Listening to the pundits and talkers on TV and radio, we’re hammered with politically motivated, incomplete soundbites from people who lack awareness, at best, of the practical effects that our present immigration system engenders. It feels like we’re at such a low level of discourse on the issue that it leaves those of us in the trenches often feeling the weight of despair.
The increasingly restrictive and punitive views on immigration that are voiced by some are a reaction to frustrations and fears that arise from terrorism, general violence, and the ups and downs of the economy and unemployment rate. In spreading these views, those we should be embracing are instead alienated. Harsh immigration laws penalize individuals who are just as American as any of us who were fortunate enough to have been born here. Those laws also place unnecessary limits on innovators and entrepreneurs in the business and technology fields, preventing them from establishing roots in the United States and pushing away economic opportunities that would add to our shared prosperity.
Continue reading ‘The Mandate of Optimism’ »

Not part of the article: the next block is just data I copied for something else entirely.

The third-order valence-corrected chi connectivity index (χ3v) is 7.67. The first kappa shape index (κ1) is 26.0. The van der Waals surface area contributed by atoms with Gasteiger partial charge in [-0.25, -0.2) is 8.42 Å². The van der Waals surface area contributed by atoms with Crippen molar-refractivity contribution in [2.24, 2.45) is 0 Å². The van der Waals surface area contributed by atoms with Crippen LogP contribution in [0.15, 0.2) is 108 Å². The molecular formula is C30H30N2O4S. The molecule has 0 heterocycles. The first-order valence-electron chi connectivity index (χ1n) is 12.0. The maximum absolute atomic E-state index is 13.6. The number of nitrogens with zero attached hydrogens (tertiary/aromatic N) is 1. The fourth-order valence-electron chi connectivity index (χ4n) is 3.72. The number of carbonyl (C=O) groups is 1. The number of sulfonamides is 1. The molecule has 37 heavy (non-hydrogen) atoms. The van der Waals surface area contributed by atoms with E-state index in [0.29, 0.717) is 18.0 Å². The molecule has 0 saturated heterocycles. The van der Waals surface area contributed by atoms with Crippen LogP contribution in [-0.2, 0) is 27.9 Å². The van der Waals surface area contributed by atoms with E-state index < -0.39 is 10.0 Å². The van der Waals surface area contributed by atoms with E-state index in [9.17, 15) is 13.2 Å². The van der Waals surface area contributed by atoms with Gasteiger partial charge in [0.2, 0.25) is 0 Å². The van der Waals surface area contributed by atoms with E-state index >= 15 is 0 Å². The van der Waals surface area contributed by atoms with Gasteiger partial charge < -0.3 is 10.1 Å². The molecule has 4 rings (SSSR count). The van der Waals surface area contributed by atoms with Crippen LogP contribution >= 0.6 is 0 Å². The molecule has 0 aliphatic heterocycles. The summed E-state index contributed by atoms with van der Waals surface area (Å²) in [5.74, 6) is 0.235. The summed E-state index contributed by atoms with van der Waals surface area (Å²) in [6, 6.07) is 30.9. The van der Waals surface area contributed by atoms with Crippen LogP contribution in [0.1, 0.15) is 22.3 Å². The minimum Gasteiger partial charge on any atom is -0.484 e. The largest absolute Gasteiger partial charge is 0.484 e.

Discussions on immigration in the United States often consist of heated outbursts based on a multitude of passionate and unreasonable positions. Whenever the topic of immigration comes up, it seems like the most extreme rhetoric, on both sides of the issue, ends up garnering the most attention. But on July 13, Ann Saphir and Terry Wade reported for Reuters (Fed policymakers say immigration key to leaving rut of slow growth) on a point that perhaps all sides of the immigration debate can support: positive immigration growth leads to economic growth.
Though opponents of immigration reform often use stereotypes and fearmongering to try and show that any positive economic benefit resulting from immigration is offset by the consumption of public benefits, this is just not true. The economic benefits of immigration reform have been well-documented by the American Immigration Council. And just last week, two regional Federal Reserve Bank presidents, from Dallas and Minneapolis, not politicians or advocacy groups, stated clearly and unequivocally, that continued immigration growth is a key factor to economic growth in the United States. As Minneapolis Federal Reserve President Neel Kashkari said, “If we have a population that’s not growing, it’s much harder to have economic growth.”